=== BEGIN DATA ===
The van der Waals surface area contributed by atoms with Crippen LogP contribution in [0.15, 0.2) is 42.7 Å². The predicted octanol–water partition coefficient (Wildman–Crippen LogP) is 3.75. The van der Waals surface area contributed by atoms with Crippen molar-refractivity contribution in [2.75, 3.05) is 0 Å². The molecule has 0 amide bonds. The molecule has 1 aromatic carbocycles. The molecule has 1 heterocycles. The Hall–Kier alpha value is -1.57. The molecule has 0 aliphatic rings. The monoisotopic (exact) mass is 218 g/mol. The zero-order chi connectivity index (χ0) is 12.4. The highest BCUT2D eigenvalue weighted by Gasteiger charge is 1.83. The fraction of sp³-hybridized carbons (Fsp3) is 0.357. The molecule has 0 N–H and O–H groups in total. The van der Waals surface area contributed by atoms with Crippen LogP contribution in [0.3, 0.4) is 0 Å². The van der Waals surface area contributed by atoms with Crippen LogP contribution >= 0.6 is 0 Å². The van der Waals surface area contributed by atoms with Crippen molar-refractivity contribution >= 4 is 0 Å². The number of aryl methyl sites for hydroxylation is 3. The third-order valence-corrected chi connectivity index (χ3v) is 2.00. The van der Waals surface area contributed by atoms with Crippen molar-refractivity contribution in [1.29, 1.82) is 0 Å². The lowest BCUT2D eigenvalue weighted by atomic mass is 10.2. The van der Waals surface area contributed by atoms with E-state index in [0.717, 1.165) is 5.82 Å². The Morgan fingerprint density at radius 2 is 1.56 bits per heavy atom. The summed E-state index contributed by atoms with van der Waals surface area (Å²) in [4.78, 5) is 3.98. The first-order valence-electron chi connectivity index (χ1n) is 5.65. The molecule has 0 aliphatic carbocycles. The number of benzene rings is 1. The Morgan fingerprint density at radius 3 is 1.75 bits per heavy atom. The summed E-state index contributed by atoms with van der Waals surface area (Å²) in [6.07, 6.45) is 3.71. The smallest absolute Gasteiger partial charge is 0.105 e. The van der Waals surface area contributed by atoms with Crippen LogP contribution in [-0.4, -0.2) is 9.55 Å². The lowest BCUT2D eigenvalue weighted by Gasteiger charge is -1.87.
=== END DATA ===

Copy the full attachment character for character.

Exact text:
The van der Waals surface area contributed by atoms with Crippen LogP contribution in [0.15, 0.2) is 42.7 Å². The predicted octanol–water partition coefficient (Wildman–Crippen LogP) is 3.75. The van der Waals surface area contributed by atoms with Crippen molar-refractivity contribution in [2.75, 3.05) is 0 Å². The molecule has 0 amide bonds. The molecule has 1 aromatic carbocycles. The molecule has 1 heterocycles. The Hall–Kier alpha value is -1.57. The molecule has 0 aliphatic rings. The monoisotopic (exact) mass is 218 g/mol. The zero-order chi connectivity index (χ0) is 12.4. The highest BCUT2D eigenvalue weighted by Gasteiger charge is 1.83. The fraction of sp³-hybridized carbons (Fsp3) is 0.357. The molecule has 0 N–H and O–H groups in total. The van der Waals surface area contributed by atoms with Crippen LogP contribution in [0.3, 0.4) is 0 Å². The van der Waals surface area contributed by atoms with Crippen LogP contribution >= 0.6 is 0 Å². The van der Waals surface area contributed by atoms with Crippen molar-refractivity contribution >= 4 is 0 Å². The number of aryl methyl sites for hydroxylation is 3. The third-order valence-corrected chi connectivity index (χ3v) is 2.00. The van der Waals surface area contributed by atoms with Crippen molar-refractivity contribution in [1.29, 1.82) is 0 Å². The lowest BCUT2D eigenvalue weighted by atomic mass is 10.2. The van der Waals surface area contributed by atoms with E-state index in [0.717, 1.165) is 5.82 Å². The Morgan fingerprint density at radius 2 is 1.56 bits per heavy atom. The summed E-state index contributed by atoms with van der Waals surface area (Å²) in [4.78, 5) is 3.98. The first-order valence-electron chi connectivity index (χ1n) is 5.65. The molecule has 0 aliphatic carbocycles. The number of benzene rings is 1. The Morgan fingerprint density at radius 3 is 1.75 bits per heavy atom. The summed E-state index contributed by atoms with van der Waals surface area (Å²) in [6.07, 6.45) is 3.71. The smallest absolute Gasteiger partial charge is 0.105 e. The van der Waals surface area contributed by atoms with Crippen LogP contribution in [-0.4, -0.2) is 9.55 Å². The lowest BCUT2D eigenvalue weighted by Gasteiger charge is -1.87.